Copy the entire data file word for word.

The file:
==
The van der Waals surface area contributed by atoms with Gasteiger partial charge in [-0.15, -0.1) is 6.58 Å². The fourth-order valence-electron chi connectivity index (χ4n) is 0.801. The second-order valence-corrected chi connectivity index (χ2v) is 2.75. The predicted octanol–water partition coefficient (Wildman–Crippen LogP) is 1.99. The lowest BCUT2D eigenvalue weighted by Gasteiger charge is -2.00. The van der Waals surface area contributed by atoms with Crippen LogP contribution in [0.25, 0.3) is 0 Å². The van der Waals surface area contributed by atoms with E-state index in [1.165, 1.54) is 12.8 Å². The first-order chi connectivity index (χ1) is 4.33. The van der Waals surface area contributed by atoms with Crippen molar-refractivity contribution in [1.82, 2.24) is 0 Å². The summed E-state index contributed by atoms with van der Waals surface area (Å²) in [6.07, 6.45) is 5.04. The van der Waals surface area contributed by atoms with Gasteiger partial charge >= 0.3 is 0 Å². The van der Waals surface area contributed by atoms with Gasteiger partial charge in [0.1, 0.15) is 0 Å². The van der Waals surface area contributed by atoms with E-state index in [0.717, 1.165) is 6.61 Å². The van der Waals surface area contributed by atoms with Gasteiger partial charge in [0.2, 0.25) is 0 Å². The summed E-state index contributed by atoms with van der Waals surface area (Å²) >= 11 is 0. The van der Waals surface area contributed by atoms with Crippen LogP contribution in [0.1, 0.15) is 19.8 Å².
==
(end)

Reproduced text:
The van der Waals surface area contributed by atoms with Gasteiger partial charge in [-0.15, -0.1) is 6.58 Å². The fourth-order valence-electron chi connectivity index (χ4n) is 0.801. The second-order valence-corrected chi connectivity index (χ2v) is 2.75. The predicted octanol–water partition coefficient (Wildman–Crippen LogP) is 1.99. The lowest BCUT2D eigenvalue weighted by Gasteiger charge is -2.00. The van der Waals surface area contributed by atoms with Crippen LogP contribution in [0.25, 0.3) is 0 Å². The van der Waals surface area contributed by atoms with E-state index in [1.165, 1.54) is 12.8 Å². The first-order chi connectivity index (χ1) is 4.33. The van der Waals surface area contributed by atoms with Crippen molar-refractivity contribution in [1.82, 2.24) is 0 Å². The summed E-state index contributed by atoms with van der Waals surface area (Å²) in [6.07, 6.45) is 5.04. The van der Waals surface area contributed by atoms with Gasteiger partial charge >= 0.3 is 0 Å². The van der Waals surface area contributed by atoms with Gasteiger partial charge in [0.1, 0.15) is 0 Å². The van der Waals surface area contributed by atoms with E-state index in [0.717, 1.165) is 6.61 Å². The van der Waals surface area contributed by atoms with Gasteiger partial charge in [0.2, 0.25) is 0 Å². The summed E-state index contributed by atoms with van der Waals surface area (Å²) >= 11 is 0. The van der Waals surface area contributed by atoms with Crippen LogP contribution in [0.1, 0.15) is 19.8 Å².